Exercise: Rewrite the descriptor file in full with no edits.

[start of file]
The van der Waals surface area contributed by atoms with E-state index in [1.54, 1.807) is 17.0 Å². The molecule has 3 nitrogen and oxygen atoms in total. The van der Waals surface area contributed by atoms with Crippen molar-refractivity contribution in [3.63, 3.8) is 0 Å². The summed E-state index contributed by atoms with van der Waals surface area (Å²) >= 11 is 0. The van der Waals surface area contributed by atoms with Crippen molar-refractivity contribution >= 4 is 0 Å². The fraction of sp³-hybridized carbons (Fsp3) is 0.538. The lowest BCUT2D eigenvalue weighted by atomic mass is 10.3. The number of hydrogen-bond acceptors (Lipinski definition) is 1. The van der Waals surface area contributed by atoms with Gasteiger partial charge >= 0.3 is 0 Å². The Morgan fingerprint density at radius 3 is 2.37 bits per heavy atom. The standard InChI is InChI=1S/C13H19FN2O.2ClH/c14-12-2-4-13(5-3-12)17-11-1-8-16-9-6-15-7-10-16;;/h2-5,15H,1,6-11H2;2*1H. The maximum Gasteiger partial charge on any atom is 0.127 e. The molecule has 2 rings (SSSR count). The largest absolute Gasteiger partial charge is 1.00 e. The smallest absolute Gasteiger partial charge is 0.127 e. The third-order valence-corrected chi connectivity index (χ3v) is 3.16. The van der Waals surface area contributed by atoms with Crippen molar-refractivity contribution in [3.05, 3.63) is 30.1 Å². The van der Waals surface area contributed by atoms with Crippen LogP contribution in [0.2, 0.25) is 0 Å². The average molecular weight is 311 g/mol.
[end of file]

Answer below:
The van der Waals surface area contributed by atoms with E-state index in [1.54, 1.807) is 17.0 Å². The molecule has 3 nitrogen and oxygen atoms in total. The van der Waals surface area contributed by atoms with Crippen molar-refractivity contribution in [3.63, 3.8) is 0 Å². The summed E-state index contributed by atoms with van der Waals surface area (Å²) >= 11 is 0. The van der Waals surface area contributed by atoms with Crippen molar-refractivity contribution >= 4 is 0 Å². The fraction of sp³-hybridized carbons (Fsp3) is 0.538. The lowest BCUT2D eigenvalue weighted by atomic mass is 10.3. The number of hydrogen-bond acceptors (Lipinski definition) is 1. The van der Waals surface area contributed by atoms with Gasteiger partial charge >= 0.3 is 0 Å². The Morgan fingerprint density at radius 3 is 2.37 bits per heavy atom. The standard InChI is InChI=1S/C13H19FN2O.2ClH/c14-12-2-4-13(5-3-12)17-11-1-8-16-9-6-15-7-10-16;;/h2-5,15H,1,6-11H2;2*1H. The maximum Gasteiger partial charge on any atom is 0.127 e. The molecule has 2 rings (SSSR count). The largest absolute Gasteiger partial charge is 1.00 e. The smallest absolute Gasteiger partial charge is 0.127 e. The third-order valence-corrected chi connectivity index (χ3v) is 3.16. The van der Waals surface area contributed by atoms with Crippen molar-refractivity contribution in [3.05, 3.63) is 30.1 Å². The van der Waals surface area contributed by atoms with Crippen LogP contribution in [0.2, 0.25) is 0 Å². The average molecular weight is 311 g/mol.